The animals are very close in Ngorogoro.
To be honest I'd say like my self the 100-400 would fine for most cases but the primes will take special photographs a bit different to super zooms. Its hard to beat their sharpness.
For Ngorogoro a 70-200mm would work really well
 

AlanF

EOS 5DS R
Aug 16, 2012
4,079
295
#26
Hector1970 said:
AlanF said:
Hector
You are the one to give me some advice. It’s Ngorongoro that my wife and I are off to, and we’ll be taking a 5DSR and 5DIV. Do we take a pair of 100-400s or one and the 400mm DO II? What are those vehicles like?
Thanks, Alan.
At the time the vehicle was a landrover jeep. A fine platform for taking photographs.
The animals are very close in Ngorogoro.
To be honest I'd say like my self the 100-400 would fine for most cases but the primes will take special photographs a bit different to super zooms. Its hard to beat their sharpness.
For Ngorogoro a 70-200mm would work really well
Thanks. I am leaning towards the 100-400 II, 400m DO II plus a small camera for close ups, maybe the M5.
 

AlanF

EOS 5DS R
Aug 16, 2012
4,079
295
#28
Probably a good idea. M5 would be handy for that.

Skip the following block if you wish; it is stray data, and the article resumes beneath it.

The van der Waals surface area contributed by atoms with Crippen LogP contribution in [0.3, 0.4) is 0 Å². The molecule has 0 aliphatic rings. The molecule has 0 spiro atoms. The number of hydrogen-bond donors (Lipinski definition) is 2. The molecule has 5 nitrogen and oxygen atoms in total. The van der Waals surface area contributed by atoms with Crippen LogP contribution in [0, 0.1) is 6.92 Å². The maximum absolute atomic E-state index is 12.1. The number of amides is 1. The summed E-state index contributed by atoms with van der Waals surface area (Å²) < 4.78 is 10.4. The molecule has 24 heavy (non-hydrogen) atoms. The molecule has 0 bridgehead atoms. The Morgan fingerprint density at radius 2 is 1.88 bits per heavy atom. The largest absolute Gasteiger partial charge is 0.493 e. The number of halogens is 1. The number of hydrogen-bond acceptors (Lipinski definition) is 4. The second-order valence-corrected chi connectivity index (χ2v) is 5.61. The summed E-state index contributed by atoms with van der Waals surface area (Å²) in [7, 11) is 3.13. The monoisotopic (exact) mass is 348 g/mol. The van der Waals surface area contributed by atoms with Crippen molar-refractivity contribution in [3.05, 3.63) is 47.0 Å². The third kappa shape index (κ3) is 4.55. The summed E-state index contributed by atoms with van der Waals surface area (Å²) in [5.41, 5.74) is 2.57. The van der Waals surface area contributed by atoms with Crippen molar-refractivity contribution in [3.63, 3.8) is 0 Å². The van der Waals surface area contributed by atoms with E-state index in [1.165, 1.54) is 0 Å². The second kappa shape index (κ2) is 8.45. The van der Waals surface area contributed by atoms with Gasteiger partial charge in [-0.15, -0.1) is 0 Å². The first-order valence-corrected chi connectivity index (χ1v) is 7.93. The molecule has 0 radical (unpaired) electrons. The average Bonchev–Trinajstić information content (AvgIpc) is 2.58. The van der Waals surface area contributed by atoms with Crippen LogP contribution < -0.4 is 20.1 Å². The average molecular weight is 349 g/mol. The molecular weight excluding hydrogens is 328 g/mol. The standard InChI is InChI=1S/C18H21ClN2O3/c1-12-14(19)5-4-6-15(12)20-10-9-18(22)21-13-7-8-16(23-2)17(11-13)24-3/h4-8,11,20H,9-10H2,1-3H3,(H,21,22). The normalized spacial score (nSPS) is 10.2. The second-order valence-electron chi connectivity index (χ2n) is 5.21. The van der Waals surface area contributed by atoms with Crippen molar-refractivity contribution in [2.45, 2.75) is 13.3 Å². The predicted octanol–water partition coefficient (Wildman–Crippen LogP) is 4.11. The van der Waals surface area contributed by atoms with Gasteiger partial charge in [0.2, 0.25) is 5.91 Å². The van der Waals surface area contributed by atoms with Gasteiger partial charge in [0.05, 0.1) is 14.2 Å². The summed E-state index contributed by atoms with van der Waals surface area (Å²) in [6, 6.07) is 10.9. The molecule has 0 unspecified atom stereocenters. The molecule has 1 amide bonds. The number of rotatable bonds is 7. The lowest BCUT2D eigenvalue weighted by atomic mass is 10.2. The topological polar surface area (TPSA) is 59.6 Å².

Just bought today an EF-M 18-150mm from a guy on eBay who was splitting an M50 kit at a knockdown price. The lens on testing proved to be excellent, very sharp at 18mm, and as sharp as a 55-250 STM at 150mm. That should give me a good range.
 
#29
Hi Hector,

Nice trip for you ahead.

A couple of years ago i was in South Africa i've used my 7D with EF 300mm 2.8, my wife was using my old 30D with 24-105mm it was a good combination, see took the overview shots and I took the close up shots. On several safaris the animals were so close I was able to take only head shots and my wife had the total shots.
I don't know the situations in Kenya but in my case 300mm was more than enough. I didn't use any of my converters (1.4x & 2x).

My experience with the 300mm 2.8 and converters is fine but most of the time I want the 2.8 instead of 2 stops less with the 2x converter, so i don't use them often, only with something special and I need more mm's and there is enough light.

When you are planning to go birding often in kenya then you'll need all the mm's you've got, but in my opinion overall you will have fare enough with 300mm.

During the flights I took my Lowepro backpack with all my important photogear (bodies, lenses,binoculars etc) with me as hand luggage (we had 20kg hand and normal luggage with British airways)
 

Hector1970

EOS Rebel T7i
Mar 22, 2012
869
22
#30
Just for posterity. I had a great trip to Kenya. In the end I did take the 600 F4II.
It performed great. It is big and heavy and a pain to carry around.
Lifting it up and down was tricky at times due to its length with the hood.
But performance wise it was great. Very sharp. Ideal focal length for birds and smaller animals.
I switch to a second camera with a 100-400 II when they were closer.
A most beautiful country. Some abject poverty but also signs of some progress and a growing middle class.
The variety of birds was great not to mind all the different animals.
It was the experience of a lifetime.